On Saturday night, Sweden will hold the grand final of Melodifestivalen 2020 and decide the Swedish act for Rotterdam. But there will be a change with how the results are presented. This year, Melfest will use a Eurovision-style results presentation, with the televote score given in the order of the jury results.
The news was confirmed today by Melodifestivalen competition producer Karin Gunnarsson. She commented, “We think it adds to the excitement of the program and that the result is most unpredictable in that way.”
At Saturday night’s grand final, the jury results will be presented in the usual way with the eight jury spokespeople revealing their country’s points. At the end of this, a total running will be presented with the contestants’ places after the jury voting. But after this things change.
In the past, the Swedish televote results were presented in order of lowest to highest. However, this time, they will be presented in order of the lowest to highest-ranked songs from the jury vote. So the entry with the lowest jury score will get their televote score presented first, and so on.
If the televote and jury favourites are the same — as is usually the case in Melodifestivalen — the act will be the last to receive their televote score and will also receive the highest televote points.
However, if a televote favourite was one of the jury’s least favourite songs, this act could get their high televote score delivered early on. This happened at Eurovision 2019, when eventual televote winners KEiiNO finished 18th with the grand final jury votes, but received a massive 291 points early on when the televote totals were revealed.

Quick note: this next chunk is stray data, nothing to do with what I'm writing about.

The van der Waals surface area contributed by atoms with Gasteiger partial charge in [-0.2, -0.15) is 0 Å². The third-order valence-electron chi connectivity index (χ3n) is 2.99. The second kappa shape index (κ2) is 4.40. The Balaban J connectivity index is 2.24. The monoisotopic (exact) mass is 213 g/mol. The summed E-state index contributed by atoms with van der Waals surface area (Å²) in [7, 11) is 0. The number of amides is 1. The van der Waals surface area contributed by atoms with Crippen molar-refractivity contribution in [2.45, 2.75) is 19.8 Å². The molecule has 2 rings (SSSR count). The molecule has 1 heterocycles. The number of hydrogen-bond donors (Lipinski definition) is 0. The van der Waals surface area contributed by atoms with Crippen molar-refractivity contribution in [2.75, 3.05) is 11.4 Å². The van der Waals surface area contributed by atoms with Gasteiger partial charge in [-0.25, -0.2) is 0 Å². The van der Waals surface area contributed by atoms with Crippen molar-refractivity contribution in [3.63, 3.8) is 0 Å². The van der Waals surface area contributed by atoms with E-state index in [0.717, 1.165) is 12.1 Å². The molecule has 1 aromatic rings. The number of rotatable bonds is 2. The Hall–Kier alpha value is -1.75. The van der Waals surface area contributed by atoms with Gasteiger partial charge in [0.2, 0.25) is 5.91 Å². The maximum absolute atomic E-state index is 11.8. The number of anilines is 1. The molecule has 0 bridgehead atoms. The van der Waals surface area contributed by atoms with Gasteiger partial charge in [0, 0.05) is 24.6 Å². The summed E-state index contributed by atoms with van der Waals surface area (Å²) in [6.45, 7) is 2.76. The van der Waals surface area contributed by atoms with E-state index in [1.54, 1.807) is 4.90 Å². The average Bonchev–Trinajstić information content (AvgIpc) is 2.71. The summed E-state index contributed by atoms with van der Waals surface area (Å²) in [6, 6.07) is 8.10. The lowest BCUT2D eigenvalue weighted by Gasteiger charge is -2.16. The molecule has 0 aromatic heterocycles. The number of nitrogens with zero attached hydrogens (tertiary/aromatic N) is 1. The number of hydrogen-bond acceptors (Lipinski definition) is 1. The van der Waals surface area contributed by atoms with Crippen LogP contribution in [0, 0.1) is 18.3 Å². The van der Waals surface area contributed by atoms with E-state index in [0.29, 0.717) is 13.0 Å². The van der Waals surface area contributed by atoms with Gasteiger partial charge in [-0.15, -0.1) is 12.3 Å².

This system also led to one of the most dramatic moments of Eurovision 2019. After the jury votes were revealed, Sweden led the table. Being the last left to receive their televote points, John Lundvik eagerly waited to see if the televoters of Europe felt the same and had given Sweden its seventh Eurovision win.
But it wasn’t to be. Sweden was ninth in the televote and picked up on 93 more points, not enough to put “Too Late For Love” in the lead.
However, this format has been criticised for its potential to put too much attention on the less successful acts and for the winning moment being focused too much on the “losing” jury vote frontrunner.
It’s important to note that the Melodifestivalen voting system — the way the winner is decided — remains the same. It’s only how the points and eventual winner are revealed that will be different.
The grand final of Melodifestivalen 2020 will take place on Saturday night at Friends Arena in Stockholm.
What do you think of the change to the Melodifestivalen results presentation? Will it improve the show? Tell us your thoughts below!